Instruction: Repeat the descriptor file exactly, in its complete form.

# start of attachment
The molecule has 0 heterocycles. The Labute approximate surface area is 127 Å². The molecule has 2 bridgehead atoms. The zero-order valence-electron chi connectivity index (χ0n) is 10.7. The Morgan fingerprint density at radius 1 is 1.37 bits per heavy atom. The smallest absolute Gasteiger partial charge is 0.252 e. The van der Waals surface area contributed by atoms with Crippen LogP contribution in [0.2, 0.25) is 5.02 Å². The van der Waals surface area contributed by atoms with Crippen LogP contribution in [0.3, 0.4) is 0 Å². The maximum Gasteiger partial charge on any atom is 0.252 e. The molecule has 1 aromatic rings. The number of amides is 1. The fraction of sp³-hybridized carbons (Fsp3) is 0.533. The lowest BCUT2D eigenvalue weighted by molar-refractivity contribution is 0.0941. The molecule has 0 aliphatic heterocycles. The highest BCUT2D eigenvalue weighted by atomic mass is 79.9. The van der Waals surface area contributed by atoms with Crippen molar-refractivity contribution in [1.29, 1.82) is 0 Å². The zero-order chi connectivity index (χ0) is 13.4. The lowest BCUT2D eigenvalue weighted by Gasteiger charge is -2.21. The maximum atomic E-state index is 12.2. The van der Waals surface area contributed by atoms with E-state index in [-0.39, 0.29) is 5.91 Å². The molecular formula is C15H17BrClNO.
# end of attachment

The molecule has 0 heterocycles. The Labute approximate surface area is 127 Å². The molecule has 2 bridgehead atoms. The zero-order valence-electron chi connectivity index (χ0n) is 10.7. The Morgan fingerprint density at radius 1 is 1.37 bits per heavy atom. The smallest absolute Gasteiger partial charge is 0.252 e. The van der Waals surface area contributed by atoms with Crippen LogP contribution in [0.2, 0.25) is 5.02 Å². The van der Waals surface area contributed by atoms with Crippen LogP contribution in [0.3, 0.4) is 0 Å². The maximum Gasteiger partial charge on any atom is 0.252 e. The molecule has 1 aromatic rings. The number of amides is 1. The fraction of sp³-hybridized carbons (Fsp3) is 0.533. The lowest BCUT2D eigenvalue weighted by molar-refractivity contribution is 0.0941. The molecule has 0 aliphatic heterocycles. The highest BCUT2D eigenvalue weighted by atomic mass is 79.9. The van der Waals surface area contributed by atoms with Crippen molar-refractivity contribution in [1.29, 1.82) is 0 Å². The zero-order chi connectivity index (χ0) is 13.4. The lowest BCUT2D eigenvalue weighted by Gasteiger charge is -2.21. The maximum atomic E-state index is 12.2. The van der Waals surface area contributed by atoms with E-state index in [-0.39, 0.29) is 5.91 Å². The molecular formula is C15H17BrClNO.